The book of the 2018 national mid-term cycle has one more chapter.
The earlier chapters included retirements, resignations, sensational
allegations, special elections, heated primaries and a lot of wishful
thinking by partisans of both major political parties, and not a few in
the media. But now we come to the climactic moments when the key
players in this saga, the voters, show up for their decisive moment.
There have been numerous and contradictory omens about what will
be the election’s ending when the votes are tallied and reported.
For those who predict, and/or wish for, a “blue” result, there are the
closer-than-Trump’s 2016 margins in most of the special elections, the
higher than normal Democratic turnout in most primaries, the recent
published public opinion polls in many U.S. house races and some
senate races, and the tradition that first mid-term election of a new
president usually bring big gains to the opposition party.
For those who predict, and/or wish for, a “red” result, Republicans
won, albeit by smaller margins than previously, eight of nine of those
special elections, their turnout was also strong in many primary
states, especially “red” ones, public opinion polling of conservative
voters, particularly “likely” voters, has recently been notably inexact,
and the nation will probably be voting in a period of a strong economy,
a rising stock market and low unemployment.
A further advantage for the GOP, at least in the primary season, has
been the power of Mr. Trump through endorsements and rally
appearances to influence and bring out Republicans he favors in the
nominating stage of this cycle.
Democrats could argue, however, that the president’s disruptions
and successes during the primaries will work to their favor in the
general election when highly motivated liberal and progressive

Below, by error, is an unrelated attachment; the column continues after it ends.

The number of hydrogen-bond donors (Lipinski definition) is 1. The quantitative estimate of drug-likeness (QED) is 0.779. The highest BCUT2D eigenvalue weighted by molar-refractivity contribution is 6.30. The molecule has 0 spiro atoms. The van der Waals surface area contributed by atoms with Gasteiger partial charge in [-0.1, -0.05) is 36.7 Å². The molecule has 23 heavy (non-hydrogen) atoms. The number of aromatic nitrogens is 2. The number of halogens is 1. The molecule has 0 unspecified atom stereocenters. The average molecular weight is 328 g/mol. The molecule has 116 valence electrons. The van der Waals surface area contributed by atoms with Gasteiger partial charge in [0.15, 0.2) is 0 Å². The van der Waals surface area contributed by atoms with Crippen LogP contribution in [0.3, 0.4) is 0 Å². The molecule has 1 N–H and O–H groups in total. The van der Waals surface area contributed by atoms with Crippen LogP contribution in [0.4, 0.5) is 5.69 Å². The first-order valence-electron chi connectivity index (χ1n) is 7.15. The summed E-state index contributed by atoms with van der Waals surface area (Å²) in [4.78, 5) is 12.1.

voters will turn out to defeat Mr. Trump and his candidates.
Republicans argue that the new Bernie Sanders-styled radical wave
of candidates advocating single payer healthcare, “Medicare for all,”
unlimited legal immigration, abolition of I.C.E., and sanctuary cities
and states will turn off voters, especially independents, in November.
Democrats argue that those same issues will boost their totals.
The mathematics of the 2018 election clearly favor the Democrats in
U.S. house races because the GOP is defending many more seats. But
the opposite is true in the U.S. senate races where many more
Democratic incumbent seats are considered vulnerable.
Late-breaking developments reinforce those mathematics. Recent
public opinion polls are being interpreted as making more GOP
house incumbents vulnerable --- and three of the four previously
considered “safe” senate seats that are now thought to be “in play”
are Democratic seats (New Jersey, Michigan and New Mexico).
On the other hand, the polls might not be accurate, and many
Republican house members whose races are rated competitive might
win re-election easily. And just because a few Democratic senators’
races are now no longer rated “safe,” it does not mean they are going
Pick your ”omen” or pick your statistic, and you can make a case for
either a “blue” wave/surge or a “red” one. But with almost three
months to go, nothing is truly dispositive. A lot of voters in a volatile
cycle like this one make up their minds or change them just before
election day. The Democrats certainly might be able to win back the
U.S. house. or they might fall short. The Republicans certainly might
enlarge their slim U.S. senate majority, or they might not.
A great deal depends on what we do not know now. There could
even be a surprise ending in the last chapter.
Copyright (c) 2018 by Barry Casselman. All rights reserved.